The report found agencies have been funding SBIR and STTR efforts in autonomy and artificial intelligence, robotics and advanced manufacturing and space technologies at an accelerated pace. Investments in autonomy and AI, for example, has increased by 248% since 2018 with DoD accounting for about 65% of all dollars.

The Public Spend Forum mapped out the clusters of SBIR investments around the country based on autonomy and AI funding awards with West Virginia and the Boston/New Hampshire areas receiving the most of any states.

“I think one interesting area is investments in natural disaster mitigation technology with what’s happening with climate and all the things you see lately whether it’s storms coming in or other climate events happening. We see some growth there,” Sharma said. “I think that’s one probably not so obvious and not always talked about. There’s some interesting technology, for instance, around natural disasters, whether it’s supply chain risk and technology that helps you predict a possible disaster through sensors or drones.”

Sharma said the next part of their research will focus on how companies are moving to Phase 3 of the SBIR and STTR program, commonly known as the “valley of the death.”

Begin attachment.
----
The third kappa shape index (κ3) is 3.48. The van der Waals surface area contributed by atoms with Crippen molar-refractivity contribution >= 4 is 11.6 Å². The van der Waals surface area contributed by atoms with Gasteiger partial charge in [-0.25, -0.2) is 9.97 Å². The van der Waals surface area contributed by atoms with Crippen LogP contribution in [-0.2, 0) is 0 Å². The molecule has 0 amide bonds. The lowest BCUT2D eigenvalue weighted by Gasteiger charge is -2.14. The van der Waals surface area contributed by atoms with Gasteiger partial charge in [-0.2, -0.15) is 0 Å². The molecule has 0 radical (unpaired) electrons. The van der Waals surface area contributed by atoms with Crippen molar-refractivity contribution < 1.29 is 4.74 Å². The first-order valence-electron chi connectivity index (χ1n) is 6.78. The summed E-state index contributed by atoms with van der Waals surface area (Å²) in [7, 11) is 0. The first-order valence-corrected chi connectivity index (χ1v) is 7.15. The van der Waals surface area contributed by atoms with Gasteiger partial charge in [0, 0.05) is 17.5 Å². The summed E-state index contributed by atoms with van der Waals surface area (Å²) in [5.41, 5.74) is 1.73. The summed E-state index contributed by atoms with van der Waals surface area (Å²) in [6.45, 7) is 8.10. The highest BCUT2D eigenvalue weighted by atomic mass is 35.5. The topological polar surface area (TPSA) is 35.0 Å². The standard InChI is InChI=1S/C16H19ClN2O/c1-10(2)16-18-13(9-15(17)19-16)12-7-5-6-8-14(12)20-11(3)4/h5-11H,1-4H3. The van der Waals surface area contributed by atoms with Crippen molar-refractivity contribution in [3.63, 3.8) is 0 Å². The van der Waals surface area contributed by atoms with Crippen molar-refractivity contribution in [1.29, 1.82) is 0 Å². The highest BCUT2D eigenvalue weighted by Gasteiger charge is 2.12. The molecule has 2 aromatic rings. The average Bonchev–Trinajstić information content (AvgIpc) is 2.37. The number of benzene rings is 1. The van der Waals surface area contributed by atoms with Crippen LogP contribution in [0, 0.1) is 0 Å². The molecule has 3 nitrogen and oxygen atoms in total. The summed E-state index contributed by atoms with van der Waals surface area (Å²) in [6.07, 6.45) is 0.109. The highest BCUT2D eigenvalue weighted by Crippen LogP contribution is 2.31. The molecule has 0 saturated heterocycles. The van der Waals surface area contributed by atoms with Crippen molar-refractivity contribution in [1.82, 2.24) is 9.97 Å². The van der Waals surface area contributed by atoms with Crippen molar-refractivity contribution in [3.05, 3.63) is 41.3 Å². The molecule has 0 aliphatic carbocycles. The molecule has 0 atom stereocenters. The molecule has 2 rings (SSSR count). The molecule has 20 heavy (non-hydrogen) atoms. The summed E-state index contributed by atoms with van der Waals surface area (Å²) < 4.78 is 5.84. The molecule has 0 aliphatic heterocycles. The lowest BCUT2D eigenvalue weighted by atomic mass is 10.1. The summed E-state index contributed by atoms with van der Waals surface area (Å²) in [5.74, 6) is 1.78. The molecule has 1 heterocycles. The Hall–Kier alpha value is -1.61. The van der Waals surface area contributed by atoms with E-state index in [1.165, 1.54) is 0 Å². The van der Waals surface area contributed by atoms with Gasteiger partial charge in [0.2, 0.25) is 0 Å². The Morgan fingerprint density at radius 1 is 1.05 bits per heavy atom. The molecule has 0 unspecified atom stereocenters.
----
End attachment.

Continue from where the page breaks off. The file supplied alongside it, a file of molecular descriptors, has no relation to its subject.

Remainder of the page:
Many companies struggle to commercialize their technologies and the government doesn’t always follow up with contracts after the innovations get through Phase 2.

“It’s a little bit more difficult to understand Phase 3 because sometimes companies may go out and get a contract or they might get a follow on from the work that’s been done through Phase 2, but it’s not easy to find the relationship between the two things. So we’re working on that,” he said. “There are contracts that are clearly labeled Phase 3. But there are fears that we would under count a lot. I think that’s one of the issues when we start criticizing, or making critiques of the SBIR and STTR programs about without real data behind it.”

Sharma added the Public Spend Forum did find some interesting correlations between SBIR/STTR investments from the government and follow-on funding from the private sector.

“We found out of the 10,000 companies, 655 companies received more money by the way private capital. Now is the SBIR program the reason they got private capital? We’re not sure. But I think that’s a good thing to know,” he said. “We think that’s a validation and are among the positive signs that are coming out of these programs.”